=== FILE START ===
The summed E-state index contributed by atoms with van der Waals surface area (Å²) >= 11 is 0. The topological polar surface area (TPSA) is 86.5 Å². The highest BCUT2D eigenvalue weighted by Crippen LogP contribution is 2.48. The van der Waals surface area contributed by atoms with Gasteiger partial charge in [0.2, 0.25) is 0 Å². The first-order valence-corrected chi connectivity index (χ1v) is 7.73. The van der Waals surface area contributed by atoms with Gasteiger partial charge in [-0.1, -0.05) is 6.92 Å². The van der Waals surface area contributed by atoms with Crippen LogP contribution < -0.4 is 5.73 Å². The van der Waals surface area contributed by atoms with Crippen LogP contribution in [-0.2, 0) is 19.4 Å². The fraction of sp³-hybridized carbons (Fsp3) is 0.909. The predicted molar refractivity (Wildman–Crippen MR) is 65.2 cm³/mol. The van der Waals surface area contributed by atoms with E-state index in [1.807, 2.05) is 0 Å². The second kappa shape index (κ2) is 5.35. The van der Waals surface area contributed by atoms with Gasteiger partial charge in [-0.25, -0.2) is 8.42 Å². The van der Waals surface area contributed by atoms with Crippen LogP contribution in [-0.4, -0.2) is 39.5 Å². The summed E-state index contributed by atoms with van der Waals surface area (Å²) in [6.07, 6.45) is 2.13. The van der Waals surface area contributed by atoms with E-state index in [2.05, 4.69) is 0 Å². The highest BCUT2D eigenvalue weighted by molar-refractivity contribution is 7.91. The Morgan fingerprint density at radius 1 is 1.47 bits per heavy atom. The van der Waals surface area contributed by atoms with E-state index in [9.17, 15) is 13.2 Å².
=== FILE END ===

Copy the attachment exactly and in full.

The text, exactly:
The summed E-state index contributed by atoms with van der Waals surface area (Å²) >= 11 is 0. The topological polar surface area (TPSA) is 86.5 Å². The highest BCUT2D eigenvalue weighted by Crippen LogP contribution is 2.48. The van der Waals surface area contributed by atoms with Gasteiger partial charge in [0.2, 0.25) is 0 Å². The first-order valence-corrected chi connectivity index (χ1v) is 7.73. The van der Waals surface area contributed by atoms with Gasteiger partial charge in [-0.1, -0.05) is 6.92 Å². The van der Waals surface area contributed by atoms with Crippen LogP contribution < -0.4 is 5.73 Å². The van der Waals surface area contributed by atoms with Crippen LogP contribution in [-0.2, 0) is 19.4 Å². The fraction of sp³-hybridized carbons (Fsp3) is 0.909. The predicted molar refractivity (Wildman–Crippen MR) is 65.2 cm³/mol. The van der Waals surface area contributed by atoms with E-state index in [1.807, 2.05) is 0 Å². The second kappa shape index (κ2) is 5.35. The van der Waals surface area contributed by atoms with Gasteiger partial charge in [-0.25, -0.2) is 8.42 Å². The van der Waals surface area contributed by atoms with Crippen LogP contribution in [-0.4, -0.2) is 39.5 Å². The summed E-state index contributed by atoms with van der Waals surface area (Å²) in [6.07, 6.45) is 2.13. The van der Waals surface area contributed by atoms with E-state index in [2.05, 4.69) is 0 Å². The highest BCUT2D eigenvalue weighted by molar-refractivity contribution is 7.91. The Morgan fingerprint density at radius 1 is 1.47 bits per heavy atom. The van der Waals surface area contributed by atoms with E-state index in [9.17, 15) is 13.2 Å².